Fingal profile: Rising population sees increase in seats
Constituency profile: Independents may make strong gains in the suburbs
Part of the capital, yet somewhat different, as its councillors proved when recently vetoing proposals for a directly elected Dublin mayor, Fingal County Council is a unique mix.
It takes in Castleknock on the city’s doorstep, as well as Blanchardstown, but also includes the mainly rural areas of north Co Dublin.
The huge increase in the county’s population in the pre-boom and boom years meant it was left short when it came to representatives at council level, but this was rectified in the most recent local government changes.
The outgoing council has 24 members; the incoming council will have 40, the biggest increase of any local authority in the country. Voters could be forgiven for thinking the local election literature more resembles a race card rather than election leaflets, given the amount of candidates advertising themselves.
The new breakdown of seats gives the Swords ward, comprising the county town and its environs, as well as the area around Dublin Airport, nine seats. That is up from five, and makes it the biggest of all five of the council’s local electoral areas.
Another three electoral areas have eight seats, all also increased from five: Mulhuddart, which includes areas such as Blanchardstown, The Ward and Corduff; Malahide-Howth, which also takes in Sutton, Kinsealy and Balgriffin; and Balbriggan, the mixed rural-suburban ward including Rush, Skerries, Lusk, Garristown, Ballyboughal and Loughshinny.
The only town council in the county, Balbriggan, is being abolished as part of Minister for the Environment Phil Hogan’s local government reforms.
The Castleknock ward, which also takes in parts of Lucan, has gone from four to seven seats. Fingal has the second largest population of any local authority in the State and its average age profile is 33.
It is mostly suburban commuter territory, and candidates and councillors out knocking on doors say the issues coming up are the same as those nationally: that voters have had enough charges and taxes levied on them, particularly property and water, coupled with an air of apathy with politics in many cases.
This is probably acutely felt by the many commuting young couples who bought houses in many of Fingal’s estates during the boom, some of whom are likely to be still in negative equity.
There are a number of local issues, such as the long-running saga of where to build a €500 million sewage plant.
Three sites had been shortlisted for the facility – Annsbrook and Newtowncorduff, near Lusk, both with an outfall near Loughshinny, north of Rush, and Clonshaugh, near Dublin Airport.
A decision was made last year to build at Clonshaugh, with an outflow planned for Portmarnock, near Ireland’s Eye.
An issue in Swords is quality transport links with the city, especially since Metro North was shelved by the Government.
While helped by the increase in the council’s size, local Labour sources say they will be doing well to hold their nine seats, and claim local councillors such as Tom Kelleher in Swords and Ken Farrell in Lusk have a track record that may help them buck the national trend.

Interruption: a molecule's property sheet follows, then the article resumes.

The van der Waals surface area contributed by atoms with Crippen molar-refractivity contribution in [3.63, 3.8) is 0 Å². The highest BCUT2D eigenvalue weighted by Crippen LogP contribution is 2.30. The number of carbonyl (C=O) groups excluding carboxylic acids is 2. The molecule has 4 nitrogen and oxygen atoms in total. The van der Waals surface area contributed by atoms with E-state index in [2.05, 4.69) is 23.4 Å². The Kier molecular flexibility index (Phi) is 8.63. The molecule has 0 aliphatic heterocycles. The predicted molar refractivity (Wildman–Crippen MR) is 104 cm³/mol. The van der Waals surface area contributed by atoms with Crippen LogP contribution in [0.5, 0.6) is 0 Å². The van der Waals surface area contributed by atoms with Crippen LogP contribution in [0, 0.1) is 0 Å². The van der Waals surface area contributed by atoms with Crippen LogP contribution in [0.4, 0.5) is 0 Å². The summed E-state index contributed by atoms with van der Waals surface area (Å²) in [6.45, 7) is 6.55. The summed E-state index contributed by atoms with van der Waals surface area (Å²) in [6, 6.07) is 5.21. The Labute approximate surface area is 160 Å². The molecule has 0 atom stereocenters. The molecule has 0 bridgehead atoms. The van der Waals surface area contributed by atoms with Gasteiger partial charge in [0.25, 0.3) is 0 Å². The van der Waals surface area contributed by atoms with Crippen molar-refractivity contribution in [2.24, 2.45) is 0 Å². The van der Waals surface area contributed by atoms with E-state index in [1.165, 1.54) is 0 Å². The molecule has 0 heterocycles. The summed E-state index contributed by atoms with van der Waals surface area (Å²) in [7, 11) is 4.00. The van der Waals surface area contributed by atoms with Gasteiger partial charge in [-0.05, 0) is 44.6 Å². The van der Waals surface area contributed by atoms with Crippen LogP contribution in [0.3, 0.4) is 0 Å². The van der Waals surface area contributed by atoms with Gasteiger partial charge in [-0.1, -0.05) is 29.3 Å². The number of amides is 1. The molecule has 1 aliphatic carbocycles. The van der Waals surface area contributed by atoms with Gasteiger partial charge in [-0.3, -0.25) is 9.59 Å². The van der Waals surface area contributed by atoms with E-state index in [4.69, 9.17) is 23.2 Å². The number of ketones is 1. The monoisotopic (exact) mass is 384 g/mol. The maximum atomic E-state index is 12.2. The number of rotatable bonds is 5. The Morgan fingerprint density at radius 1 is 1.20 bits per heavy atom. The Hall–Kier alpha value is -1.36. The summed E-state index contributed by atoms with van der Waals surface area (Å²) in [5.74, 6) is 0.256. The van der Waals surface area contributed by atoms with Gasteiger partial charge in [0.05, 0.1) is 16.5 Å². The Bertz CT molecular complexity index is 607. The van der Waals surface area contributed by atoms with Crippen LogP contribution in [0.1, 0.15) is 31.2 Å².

The Socialist Party has long had a strong presence in Fingal, taking in Joe Higgins’s area of Dublin West and Clare Daly’s stronghold in Swords. The pair split over Daly’s association with Mick Wallace in 2012 and she is no longer aligned with the Socialist Party.
However, she is sponsoring two candidates in the Swords ward, Ken Doyle and Declan McCool, and it will be keenly watched to see if her huge personal popularity helps bring them in.
The three outgoing Socialist councillors are standing again with Eugene Coppinger in Swords, Ruth Coppinger in Mulhuddart (she is also contesting the Dublin West byelection, as is Fianna Fáil councillor David McGuinness) and Matthew Waine in Castleknock.
Given the strength of Labour and the Socialist Party in Swords and west Dublin, Sinn Féin has traditionally struggled in areas that would usually be considered fertile territory.
It will hope to make inroads in the enlarged council with candidates such as Phillip Lynam in Swords. Paul Donnelly, who lost a council seat in 2009, is also tipped to take a seat for Sinn Féin in Mulhuddart.
Fianna Fáil had a bad day out in 2009, winning just four seats, but Malahide-based party councillor Eoghan O’Brien says it should come back with about eight seats or more.
Outgoing mayor Kieron Dennison, a Mulhuddart-based Fine Gael councillor who is also hoping to contest the Dublin West byelection, hopes his party can increase its level of seats, from the six won in 2009 (although Ann Devitt later became an Independent) to 10 or more.
Independents are on a high in the polls nationally and there are three on the outgoing council.
The Independent vote could manifest itself as an even stronger showing for candidates of the hard left, but there are a range of non-party candidates standing across the county.
Full list of candidates
|Howth Malahide||O'Callaghan, Cian||(Ind)|
|Howth Malahide||O'Brien, Eoghan||(FF)|
|Howth Malahide||Woods, Aileen||(FF)|
|Howth Malahide||Healy, David||(GP)|
|Howth Malahide||Dunne, Judy||(Lab)|
|Howth Malahide||McDonagh, Brian||(Lab)|
|Howth Malahide||Lavin, Anthony||(FG)|
|Howth Malahide||O'Toole, Marie||(FG)|
|Howth Malahide||Redmond, Keith||(FG)|
|Howth Malahide||Ni Laoi, Daire||(SF)|
|Howth Malahide||Szczecinski, Lech||(Ind)|
|Howth Malahide||O'Connor, David||(Ind)|
|Howth Malahide||Guerin, Jimmy||(Ind)|
|Balbriggan||Fay Brady, Jean||(FG)|